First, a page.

Bridg. 410 (i66i); Thomas v. Acklam, 2 Barn. & Cress. 779 (K.B., 1824); see Rittson v.
alien would simply be ignored. For a long time it was held that an inheritance
could not be traced through an alien. The extremes to which the concept was
pushed is illustrated by a holding that one of two brothers, native-born Englishmen of an alien father, could not be the heir of the other, for descent would
have to be traced through the father who had no "inheritable blood."- This
opinion seems later to have been overruled by the courts, 23 though some uncertainty remained until the law was later clarified by statute.2 4
Equity followed the law,25 although doctrines'peculiar to equity could make
some differences in the results which might occur in a particular case. Thus, the
doctrine of equitable conversion would turn "land into money" in a-situation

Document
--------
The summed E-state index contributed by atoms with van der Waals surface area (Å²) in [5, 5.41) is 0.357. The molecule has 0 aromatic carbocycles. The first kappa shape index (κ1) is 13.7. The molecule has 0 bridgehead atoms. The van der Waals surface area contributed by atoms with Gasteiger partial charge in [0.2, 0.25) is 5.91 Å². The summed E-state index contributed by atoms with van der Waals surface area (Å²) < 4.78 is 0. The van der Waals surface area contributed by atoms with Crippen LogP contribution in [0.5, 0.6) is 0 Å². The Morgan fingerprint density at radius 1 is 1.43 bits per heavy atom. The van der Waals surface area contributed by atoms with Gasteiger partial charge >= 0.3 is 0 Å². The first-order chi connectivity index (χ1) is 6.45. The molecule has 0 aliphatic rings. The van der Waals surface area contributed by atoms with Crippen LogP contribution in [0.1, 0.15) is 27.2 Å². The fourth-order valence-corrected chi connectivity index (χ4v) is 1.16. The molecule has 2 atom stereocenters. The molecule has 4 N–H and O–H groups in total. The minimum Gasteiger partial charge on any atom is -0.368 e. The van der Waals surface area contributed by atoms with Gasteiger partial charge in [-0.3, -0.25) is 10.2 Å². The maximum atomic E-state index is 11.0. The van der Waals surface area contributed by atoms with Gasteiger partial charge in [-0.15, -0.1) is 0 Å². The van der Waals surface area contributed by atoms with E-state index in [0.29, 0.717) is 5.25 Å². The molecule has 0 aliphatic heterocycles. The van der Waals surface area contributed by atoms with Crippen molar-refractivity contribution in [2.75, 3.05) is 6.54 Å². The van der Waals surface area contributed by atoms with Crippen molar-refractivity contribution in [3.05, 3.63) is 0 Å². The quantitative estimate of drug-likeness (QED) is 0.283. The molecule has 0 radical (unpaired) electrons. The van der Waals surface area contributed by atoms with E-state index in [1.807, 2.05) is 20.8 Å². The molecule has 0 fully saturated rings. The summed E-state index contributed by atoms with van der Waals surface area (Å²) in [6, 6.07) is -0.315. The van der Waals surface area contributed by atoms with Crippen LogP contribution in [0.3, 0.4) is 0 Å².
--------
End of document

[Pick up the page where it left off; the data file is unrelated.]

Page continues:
where real estate was left in trust to be sold and the proceeds delivered over to
an alien legatee.2
To these rather rigid rules only one exception was recognized. For purposes
of trade, friendly alien merchants were allowed to hold the lease of a house.27
Though this exception was later broadened to include all aliens, 1 on the whole
the rules against alien landholding remained until 1870. In that year a statute
abolished the disability, and aliens were granted the same rights as English
subjects to hold, transfer, and inherit land.29
Problems involving the landholding disability of aliens arose almost imStordy, 3 Small &Giff.
230 (Ch., 1855). The point was apparently argued but not decided in
Boistard v. Cumbwell (1243), reprinted in Selden Society Select Cases before the King's Council 1243-1382, at x (i9i8). The American cases are Mager v. Grima, 8 How. (U.S.) 49o (185o);
Levy v. McCartee, 6 Pet. (U.S.) 102 (1832); Inglis v. Sailor's Snug Harbour, 3 Pet. (U.S.) 99
(1830); Orr v. Hodgson, 4 Wheat. (U.S.) 453 (i8r9); Dawson's Lessee v. Godfrey, 4 Cranch
(U.S.) 321 (io8).
2 Bl. Comm. *250;
23 Collingwood
Co. Litt. *8a.
v. Pace, i Vent. 413 (Ex. Ch., 1664); for Bridgman's dissent see Bridg. 414
Geo. III, c. 39 (1751).